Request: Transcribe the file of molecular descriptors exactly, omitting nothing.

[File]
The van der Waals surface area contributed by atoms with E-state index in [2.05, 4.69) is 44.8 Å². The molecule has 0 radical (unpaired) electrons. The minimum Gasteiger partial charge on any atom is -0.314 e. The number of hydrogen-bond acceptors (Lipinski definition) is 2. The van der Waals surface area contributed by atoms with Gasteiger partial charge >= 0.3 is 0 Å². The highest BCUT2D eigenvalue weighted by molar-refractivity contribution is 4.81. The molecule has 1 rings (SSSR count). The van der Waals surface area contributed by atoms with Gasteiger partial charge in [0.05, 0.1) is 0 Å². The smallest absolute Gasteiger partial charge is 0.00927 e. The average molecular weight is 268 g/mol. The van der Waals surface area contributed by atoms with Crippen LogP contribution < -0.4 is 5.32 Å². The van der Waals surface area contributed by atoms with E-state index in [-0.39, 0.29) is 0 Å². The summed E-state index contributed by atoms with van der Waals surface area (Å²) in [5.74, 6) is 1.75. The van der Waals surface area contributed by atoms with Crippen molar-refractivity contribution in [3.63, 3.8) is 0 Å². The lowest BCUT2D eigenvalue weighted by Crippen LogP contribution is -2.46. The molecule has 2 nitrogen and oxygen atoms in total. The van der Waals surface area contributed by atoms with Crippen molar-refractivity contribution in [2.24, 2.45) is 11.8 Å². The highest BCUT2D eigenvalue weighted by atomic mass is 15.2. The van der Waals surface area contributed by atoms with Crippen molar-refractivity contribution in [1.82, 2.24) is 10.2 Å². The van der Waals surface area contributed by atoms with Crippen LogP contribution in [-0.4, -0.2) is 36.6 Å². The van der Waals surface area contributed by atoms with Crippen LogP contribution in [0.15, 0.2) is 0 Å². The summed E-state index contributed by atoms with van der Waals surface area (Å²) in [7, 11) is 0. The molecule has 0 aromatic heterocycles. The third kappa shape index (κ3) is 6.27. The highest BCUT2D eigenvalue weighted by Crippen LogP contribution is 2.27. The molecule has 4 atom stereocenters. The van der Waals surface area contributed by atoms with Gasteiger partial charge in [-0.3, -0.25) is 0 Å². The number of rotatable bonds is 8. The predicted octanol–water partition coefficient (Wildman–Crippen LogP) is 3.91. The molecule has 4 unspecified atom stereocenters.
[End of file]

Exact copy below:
The van der Waals surface area contributed by atoms with E-state index in [2.05, 4.69) is 44.8 Å². The molecule has 0 radical (unpaired) electrons. The minimum Gasteiger partial charge on any atom is -0.314 e. The number of hydrogen-bond acceptors (Lipinski definition) is 2. The van der Waals surface area contributed by atoms with Gasteiger partial charge >= 0.3 is 0 Å². The highest BCUT2D eigenvalue weighted by molar-refractivity contribution is 4.81. The molecule has 1 rings (SSSR count). The van der Waals surface area contributed by atoms with Gasteiger partial charge in [0.05, 0.1) is 0 Å². The smallest absolute Gasteiger partial charge is 0.00927 e. The average molecular weight is 268 g/mol. The van der Waals surface area contributed by atoms with Crippen LogP contribution < -0.4 is 5.32 Å². The van der Waals surface area contributed by atoms with E-state index in [-0.39, 0.29) is 0 Å². The summed E-state index contributed by atoms with van der Waals surface area (Å²) in [5.74, 6) is 1.75. The van der Waals surface area contributed by atoms with Crippen molar-refractivity contribution in [3.63, 3.8) is 0 Å². The lowest BCUT2D eigenvalue weighted by Crippen LogP contribution is -2.46. The molecule has 2 nitrogen and oxygen atoms in total. The van der Waals surface area contributed by atoms with Crippen molar-refractivity contribution in [2.24, 2.45) is 11.8 Å². The highest BCUT2D eigenvalue weighted by atomic mass is 15.2. The van der Waals surface area contributed by atoms with Crippen molar-refractivity contribution in [1.82, 2.24) is 10.2 Å². The van der Waals surface area contributed by atoms with Crippen LogP contribution in [-0.4, -0.2) is 36.6 Å². The van der Waals surface area contributed by atoms with Crippen LogP contribution in [0.15, 0.2) is 0 Å². The summed E-state index contributed by atoms with van der Waals surface area (Å²) in [7, 11) is 0. The molecule has 0 aromatic heterocycles. The third kappa shape index (κ3) is 6.27. The highest BCUT2D eigenvalue weighted by Crippen LogP contribution is 2.27. The molecule has 4 atom stereocenters. The van der Waals surface area contributed by atoms with Gasteiger partial charge in [-0.3, -0.25) is 0 Å². The number of rotatable bonds is 8. The predicted octanol–water partition coefficient (Wildman–Crippen LogP) is 3.91. The molecule has 4 unspecified atom stereocenters.